When discussing food security, the food on our plate is just the tip of the iceberg. There is a need to look beyond what is on our dining room table and see the bigger picture.
In Cambodia, everyone works in order to have food on their table or khontel – a traditional Khmer sedge mat on which households commonly eat – and when people talk about food, often the first thing that comes to mind is what’s on their plates. But they are less likely to consider the origins of food, who grows it and the livelihoods of these farmers, all of which contribute to food security and play a role in the food supply chain.
As defined by the UN at the 1996 World Food Summit, food security is a stage where “all people, at all times, have physical, social, and economic access to sufficient, safe, and nutritious food that meets their food preferences and dietary needs for an active and healthy life.”
Food security is an issue that affects everyone in the country and awareness is the first step towards reaching this important goal, however, experts are concerned that very few people in Cambodia understand the concept.
“We need to find the right message and tool.”
“It [Food Security] is a complex idea, and even we struggle to make it clear,” said Iean Russell, Senior Policy Advisor at the Food and Agriculture Organization of the United Nations Cambodia (FAO). “We need to make it simple. But sometimes, it gets very complicated for people.”
Besides the lack of public awareness, according to Common Agricultural Policy (CAP) the main threat to food security are: world population growth, the increase demand for food, food price, the disappearance of the variety of agricultural plant species, the increase in the area of scarcity water, as well as, the limitation of the availability of land and the food losses and food waste.
Speaking specifically of young people, Russel said, “We need to find the right message and tool.”
Seeing the increasing importance of social media in people’s lives, particularly young Cambodians, an online collaborative media project called MHOPe has been created by Heinrich Boell Stiftung (HBS), a German Foundation that strives to promote democracy, civil society, human rights, international understanding and a healthy environment.
A play on the Khmer word for “food,” the MHOPe project aims to raise awareness on the origins of the food that we eat by highlighting the individual life stories of the workers at every step on the path from farm to table.
“I believe “Mhope and what we eat” is an introduction to the foundation of sustainable food understanding”, said MHOPe team member in charge illustrations.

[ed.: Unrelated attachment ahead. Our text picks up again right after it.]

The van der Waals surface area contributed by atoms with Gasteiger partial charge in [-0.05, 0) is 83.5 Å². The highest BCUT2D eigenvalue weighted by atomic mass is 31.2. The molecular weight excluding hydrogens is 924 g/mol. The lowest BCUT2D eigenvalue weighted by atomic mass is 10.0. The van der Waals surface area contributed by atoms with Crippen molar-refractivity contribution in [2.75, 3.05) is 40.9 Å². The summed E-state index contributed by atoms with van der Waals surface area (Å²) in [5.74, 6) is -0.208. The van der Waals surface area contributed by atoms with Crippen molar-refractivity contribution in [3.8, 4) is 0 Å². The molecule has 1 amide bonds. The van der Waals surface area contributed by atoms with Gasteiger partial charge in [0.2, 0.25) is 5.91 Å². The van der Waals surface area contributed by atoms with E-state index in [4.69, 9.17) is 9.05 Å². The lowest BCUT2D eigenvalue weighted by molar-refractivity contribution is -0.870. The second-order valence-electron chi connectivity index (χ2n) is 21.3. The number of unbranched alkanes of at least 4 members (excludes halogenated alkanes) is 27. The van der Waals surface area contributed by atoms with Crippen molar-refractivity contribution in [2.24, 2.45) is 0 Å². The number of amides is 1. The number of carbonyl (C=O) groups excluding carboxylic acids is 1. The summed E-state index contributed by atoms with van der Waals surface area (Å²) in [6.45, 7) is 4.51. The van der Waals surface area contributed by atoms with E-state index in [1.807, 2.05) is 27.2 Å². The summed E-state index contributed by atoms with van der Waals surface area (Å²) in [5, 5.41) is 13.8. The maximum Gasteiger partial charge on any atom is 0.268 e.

“By learning the process, we can learn to give value to what we make, and the food we eat. We learn to appreciate the effort of each process.”
MHOPe plans to do so by using a traditional Cambodian dish (samlor korko) to describe the socio-economic aspects of nutrition, food security and the food cycle. It gives visibility to the women and men whose work is the foundation for our food and nutrition.
Samlor korko is one of the most popular and beloved traditional Khmer dishes, to both locals and foreigners. The soup consists of various vegetables, prahok (fish paste), kroeung (mixed herbs) and different meat according to the cook’s preference, however, fish is most common.
Visiting the MHOPe facebook page, audiences are exposed to content in a variety of mediums, including videos, photo-stories, articles, and illustrations. One of their on-going video series is “1001 Ways of Samlor Korko.” The series depicts the female celebrity Chef Nak, talking to women of different backgrounds about different ways of making somlor korko and the nutritional facts around this national soup. Talking to them illustrates the choices that women make to feed their families, which is often determined by affordability.
“In Cambodia, we have a lot of food. But, to me, if it’s not safe and nutritious, it’s not food. That’s why food security and nutrition have to come together.”
Having worked to strengthen food security in Cambodia for decades, Russell believes awareness is this first step. When talking about food security, he thinks we should focus less on the availability of food, but more on the affordability and accessibility of good quality, nutritious and safe food.
“In Cambodia, we have a lot of food. But, to me, if it’s not safe and nutritious, it’s not food,” he said. “That’s why food security and nutrition have to come together.”
Taking samlor korko as an example, Iean Russell believes that a lot of traditional Khmer dishes – which often include fish more than red meat – provide good nutrition. However, the problem lies with how people cook nowadays.
“We tend to add a large amount of sugar or MSG to the original recipe,” Russell said. “The way we cook is not as good and healthy as how it was in the past.”
Achieving food security and nutrition for all while encouraging a healthy balance between socio-economic and environmental sustainability are defined in Cambodia’s Roadmap for Food Systems for Sustainable Development 2030. There is the need to make the plans highlighted in the roadmap accessible to every Cambodian. MHOPe sees that need and intends to support the project’s accomplishments by increasing people’s awareness of the topic so that the overall goal can be achieved.
Understanding that making people aware of the issues surrounding the food system is a challenging task, MHOPe’s project team believes reaching out to everyday people is vital to the future of the country.
The team explained, “To reach this vision, there is a need for an increased awareness and civic engagement around current systems, unhealthy and unsustainable food and nutritional patterns in society.”